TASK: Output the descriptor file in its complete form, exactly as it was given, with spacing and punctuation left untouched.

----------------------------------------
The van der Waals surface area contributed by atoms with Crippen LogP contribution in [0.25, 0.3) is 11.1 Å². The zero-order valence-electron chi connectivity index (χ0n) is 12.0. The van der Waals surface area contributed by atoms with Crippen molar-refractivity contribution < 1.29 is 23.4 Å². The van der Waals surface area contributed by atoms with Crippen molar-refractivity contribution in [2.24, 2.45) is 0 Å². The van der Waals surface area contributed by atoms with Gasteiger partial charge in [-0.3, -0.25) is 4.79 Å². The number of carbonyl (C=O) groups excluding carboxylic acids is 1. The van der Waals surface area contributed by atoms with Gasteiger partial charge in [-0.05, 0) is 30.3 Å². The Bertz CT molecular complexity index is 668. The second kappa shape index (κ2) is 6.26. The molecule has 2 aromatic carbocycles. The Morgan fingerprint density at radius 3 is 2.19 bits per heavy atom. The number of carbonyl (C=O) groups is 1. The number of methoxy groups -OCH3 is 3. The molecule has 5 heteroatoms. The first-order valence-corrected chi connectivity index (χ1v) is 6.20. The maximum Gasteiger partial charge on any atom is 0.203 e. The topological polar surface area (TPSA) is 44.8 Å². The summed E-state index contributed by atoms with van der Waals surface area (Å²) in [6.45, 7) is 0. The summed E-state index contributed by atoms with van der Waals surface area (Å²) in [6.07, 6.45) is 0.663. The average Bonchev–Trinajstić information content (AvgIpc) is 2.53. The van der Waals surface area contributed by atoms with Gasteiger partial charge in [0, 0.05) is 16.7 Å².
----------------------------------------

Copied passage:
The van der Waals surface area contributed by atoms with Crippen LogP contribution in [0.25, 0.3) is 11.1 Å². The zero-order valence-electron chi connectivity index (χ0n) is 12.0. The van der Waals surface area contributed by atoms with Crippen molar-refractivity contribution < 1.29 is 23.4 Å². The van der Waals surface area contributed by atoms with Crippen molar-refractivity contribution in [2.24, 2.45) is 0 Å². The van der Waals surface area contributed by atoms with Gasteiger partial charge in [-0.3, -0.25) is 4.79 Å². The number of carbonyl (C=O) groups excluding carboxylic acids is 1. The van der Waals surface area contributed by atoms with Gasteiger partial charge in [-0.05, 0) is 30.3 Å². The Bertz CT molecular complexity index is 668. The second kappa shape index (κ2) is 6.26. The molecule has 2 aromatic carbocycles. The Morgan fingerprint density at radius 3 is 2.19 bits per heavy atom. The number of carbonyl (C=O) groups is 1. The number of methoxy groups -OCH3 is 3. The molecule has 5 heteroatoms. The first-order valence-corrected chi connectivity index (χ1v) is 6.20. The maximum Gasteiger partial charge on any atom is 0.203 e. The topological polar surface area (TPSA) is 44.8 Å². The summed E-state index contributed by atoms with van der Waals surface area (Å²) in [6.45, 7) is 0. The summed E-state index contributed by atoms with van der Waals surface area (Å²) in [6.07, 6.45) is 0.663. The average Bonchev–Trinajstić information content (AvgIpc) is 2.53. The van der Waals surface area contributed by atoms with Gasteiger partial charge in [0, 0.05) is 16.7 Å².